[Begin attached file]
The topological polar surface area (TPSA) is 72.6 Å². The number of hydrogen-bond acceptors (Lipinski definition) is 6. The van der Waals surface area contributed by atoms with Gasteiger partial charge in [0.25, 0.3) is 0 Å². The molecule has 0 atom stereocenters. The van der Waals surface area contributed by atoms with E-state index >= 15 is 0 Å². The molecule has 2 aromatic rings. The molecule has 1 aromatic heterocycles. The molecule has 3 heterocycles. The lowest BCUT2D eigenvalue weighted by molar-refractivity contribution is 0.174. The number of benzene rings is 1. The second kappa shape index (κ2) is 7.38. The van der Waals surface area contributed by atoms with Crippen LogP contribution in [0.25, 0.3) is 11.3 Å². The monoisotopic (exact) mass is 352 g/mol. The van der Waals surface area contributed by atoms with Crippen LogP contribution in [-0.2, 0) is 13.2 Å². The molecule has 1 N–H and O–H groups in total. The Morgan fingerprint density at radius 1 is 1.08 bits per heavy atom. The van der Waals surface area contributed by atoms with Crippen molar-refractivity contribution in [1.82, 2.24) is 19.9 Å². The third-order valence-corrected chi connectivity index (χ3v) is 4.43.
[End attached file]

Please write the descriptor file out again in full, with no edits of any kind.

The topological polar surface area (TPSA) is 72.6 Å². The number of hydrogen-bond acceptors (Lipinski definition) is 6. The van der Waals surface area contributed by atoms with Gasteiger partial charge in [0.25, 0.3) is 0 Å². The molecule has 0 atom stereocenters. The van der Waals surface area contributed by atoms with E-state index >= 15 is 0 Å². The molecule has 2 aromatic rings. The molecule has 1 aromatic heterocycles. The molecule has 3 heterocycles. The lowest BCUT2D eigenvalue weighted by molar-refractivity contribution is 0.174. The number of benzene rings is 1. The second kappa shape index (κ2) is 7.38. The van der Waals surface area contributed by atoms with Crippen LogP contribution in [0.25, 0.3) is 11.3 Å². The monoisotopic (exact) mass is 352 g/mol. The van der Waals surface area contributed by atoms with Crippen LogP contribution in [-0.2, 0) is 13.2 Å². The molecule has 1 N–H and O–H groups in total. The Morgan fingerprint density at radius 1 is 1.08 bits per heavy atom. The van der Waals surface area contributed by atoms with Crippen molar-refractivity contribution in [1.82, 2.24) is 19.9 Å². The third-order valence-corrected chi connectivity index (χ3v) is 4.43.